On top of that, though, he can be a legitimate late-inning weapon. Craig Kimbrel and Tyler Thornburg will generally be leaned upon in the late innings, and we’re all hopeful Joe Kelly can join that group. Imagine, now, putting Wright into that mix and having to make batters adjust between these kind of flamethrowers and the knuckleballer in high-leverage situations. While he’s not the kind of pitcher whose stuff would play up in this kind of role, we saw last year that his baseline talent has the ability to dominate at its current level. As a knuckleballer, he’s also in a unique position to be able to throw in one-inning stints without having to worry about him possibly needing to throw six or more frames in the near-future.
If this is what the Red Sox have in mind for Wright, essentially pitching wherever the hell they need him, it’s an intriguing and unique challenge. Over the last twenty years, just 16 Red Sox pitchers have made at least 10 starts and at least 10 appearances out of the bullpen in the same season. You can see that list here, and there are a few interesting names on that list. Buchholz makes an appearance from last season, but that was a different situation. Then, there’s Tim Wakefield, who will always be Wright’s comparison in any conversation for obvious reasons. The long-time Red Sox knuckleballer is on the list six times.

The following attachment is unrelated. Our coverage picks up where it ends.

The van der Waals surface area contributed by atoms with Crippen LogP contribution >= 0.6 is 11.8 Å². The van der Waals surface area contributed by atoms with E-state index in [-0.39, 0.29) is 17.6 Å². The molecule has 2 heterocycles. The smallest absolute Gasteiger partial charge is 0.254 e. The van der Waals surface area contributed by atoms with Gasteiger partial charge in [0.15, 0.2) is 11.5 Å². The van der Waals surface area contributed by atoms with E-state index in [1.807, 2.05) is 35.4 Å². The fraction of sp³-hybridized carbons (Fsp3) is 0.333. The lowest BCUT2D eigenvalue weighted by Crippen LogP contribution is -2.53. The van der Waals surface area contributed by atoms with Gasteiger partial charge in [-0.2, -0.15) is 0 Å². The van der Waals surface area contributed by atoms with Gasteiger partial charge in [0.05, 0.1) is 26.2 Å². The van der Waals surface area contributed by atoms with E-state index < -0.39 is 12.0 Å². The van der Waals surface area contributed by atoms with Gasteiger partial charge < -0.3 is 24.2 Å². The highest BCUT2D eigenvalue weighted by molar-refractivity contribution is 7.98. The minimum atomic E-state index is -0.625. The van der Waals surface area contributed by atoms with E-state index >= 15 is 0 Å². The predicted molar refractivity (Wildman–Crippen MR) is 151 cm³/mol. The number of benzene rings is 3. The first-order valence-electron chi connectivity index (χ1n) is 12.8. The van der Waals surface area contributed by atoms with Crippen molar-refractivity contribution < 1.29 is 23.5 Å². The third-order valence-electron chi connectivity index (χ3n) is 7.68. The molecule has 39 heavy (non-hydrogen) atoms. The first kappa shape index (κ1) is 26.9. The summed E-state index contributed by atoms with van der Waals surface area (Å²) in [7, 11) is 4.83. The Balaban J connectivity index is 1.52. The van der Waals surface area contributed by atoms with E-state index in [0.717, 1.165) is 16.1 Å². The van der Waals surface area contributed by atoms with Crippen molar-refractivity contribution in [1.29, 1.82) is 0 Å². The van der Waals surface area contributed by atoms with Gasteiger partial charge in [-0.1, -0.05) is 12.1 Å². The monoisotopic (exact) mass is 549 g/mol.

Looking at that list, Wakefield’s 2002 is the dream scenario for Wright’s 2017 campaign. In that season, Wake made 15 starts and 30 relief appearances that included 10 games in which he threw the final out. Over the 163 innings he threw that season, he pitched to a 2.81 ERA (162 ERA+) with a 3.62 FIP. Wright doesn’t need to be that good to make a huge impact on the team this year, but he has the ability to do so.
I think the decision on how the Opening Day rotation shakes out is the most interesting question around the Red Sox right now. There are a lot of different possibilities, but Wright to the bullpen makes the most sense. And yet, I can’t get over how unfair it is. The good news for him and everyone else involved, though, is that he can have a huge impact on the team in this role. Even better, this just gives more credence to the Wakefield comparison that will follow Wright around for the rest of his career.